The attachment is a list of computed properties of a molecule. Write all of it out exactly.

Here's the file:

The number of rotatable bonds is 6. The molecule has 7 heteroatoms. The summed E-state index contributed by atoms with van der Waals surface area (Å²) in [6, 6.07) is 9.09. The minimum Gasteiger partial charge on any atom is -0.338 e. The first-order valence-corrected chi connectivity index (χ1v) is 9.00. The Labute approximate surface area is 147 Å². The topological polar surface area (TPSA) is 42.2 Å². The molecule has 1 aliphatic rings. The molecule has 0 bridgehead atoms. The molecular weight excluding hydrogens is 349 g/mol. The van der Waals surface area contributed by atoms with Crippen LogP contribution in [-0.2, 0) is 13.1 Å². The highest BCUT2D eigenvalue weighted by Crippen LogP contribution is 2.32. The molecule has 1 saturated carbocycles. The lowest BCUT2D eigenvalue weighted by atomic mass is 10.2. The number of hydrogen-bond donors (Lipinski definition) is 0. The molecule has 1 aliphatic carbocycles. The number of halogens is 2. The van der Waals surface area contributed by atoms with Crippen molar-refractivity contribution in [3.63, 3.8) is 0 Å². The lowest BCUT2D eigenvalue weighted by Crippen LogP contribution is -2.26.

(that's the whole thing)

The number of rotatable bonds is 6. The molecule has 7 heteroatoms. The summed E-state index contributed by atoms with van der Waals surface area (Å²) in [6, 6.07) is 9.09. The minimum Gasteiger partial charge on any atom is -0.338 e. The first-order valence-corrected chi connectivity index (χ1v) is 9.00. The Labute approximate surface area is 147 Å². The topological polar surface area (TPSA) is 42.2 Å². The molecule has 1 aliphatic rings. The molecule has 0 bridgehead atoms. The molecular weight excluding hydrogens is 349 g/mol. The van der Waals surface area contributed by atoms with Crippen LogP contribution in [-0.2, 0) is 13.1 Å². The highest BCUT2D eigenvalue weighted by Crippen LogP contribution is 2.32. The molecule has 1 saturated carbocycles. The lowest BCUT2D eigenvalue weighted by atomic mass is 10.2. The number of hydrogen-bond donors (Lipinski definition) is 0. The molecule has 1 aliphatic carbocycles. The number of halogens is 2. The van der Waals surface area contributed by atoms with Crippen molar-refractivity contribution in [3.63, 3.8) is 0 Å². The lowest BCUT2D eigenvalue weighted by Crippen LogP contribution is -2.26.